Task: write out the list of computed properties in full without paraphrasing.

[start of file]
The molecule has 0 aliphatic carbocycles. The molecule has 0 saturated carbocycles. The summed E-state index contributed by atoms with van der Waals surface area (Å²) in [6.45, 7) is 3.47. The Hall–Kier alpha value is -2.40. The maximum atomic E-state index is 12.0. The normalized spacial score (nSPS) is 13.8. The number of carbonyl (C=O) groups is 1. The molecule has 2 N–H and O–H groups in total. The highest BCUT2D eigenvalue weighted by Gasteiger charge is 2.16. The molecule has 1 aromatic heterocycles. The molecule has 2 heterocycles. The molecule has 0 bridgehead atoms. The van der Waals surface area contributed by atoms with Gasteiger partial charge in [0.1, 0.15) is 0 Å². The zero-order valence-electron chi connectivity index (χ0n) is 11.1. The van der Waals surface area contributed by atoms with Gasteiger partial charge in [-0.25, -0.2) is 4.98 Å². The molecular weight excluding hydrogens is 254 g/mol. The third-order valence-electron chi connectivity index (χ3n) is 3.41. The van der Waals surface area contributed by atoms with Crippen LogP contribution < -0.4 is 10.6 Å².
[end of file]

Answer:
The molecule has 0 aliphatic carbocycles. The molecule has 0 saturated carbocycles. The summed E-state index contributed by atoms with van der Waals surface area (Å²) in [6.45, 7) is 3.47. The Hall–Kier alpha value is -2.40. The maximum atomic E-state index is 12.0. The normalized spacial score (nSPS) is 13.8. The number of carbonyl (C=O) groups is 1. The molecule has 2 N–H and O–H groups in total. The highest BCUT2D eigenvalue weighted by Gasteiger charge is 2.16. The molecule has 1 aromatic heterocycles. The molecule has 2 heterocycles. The molecule has 0 bridgehead atoms. The van der Waals surface area contributed by atoms with Gasteiger partial charge in [0.1, 0.15) is 0 Å². The zero-order valence-electron chi connectivity index (χ0n) is 11.1. The van der Waals surface area contributed by atoms with Gasteiger partial charge in [-0.25, -0.2) is 4.98 Å². The molecular weight excluding hydrogens is 254 g/mol. The third-order valence-electron chi connectivity index (χ3n) is 3.41. The van der Waals surface area contributed by atoms with Crippen LogP contribution < -0.4 is 10.6 Å².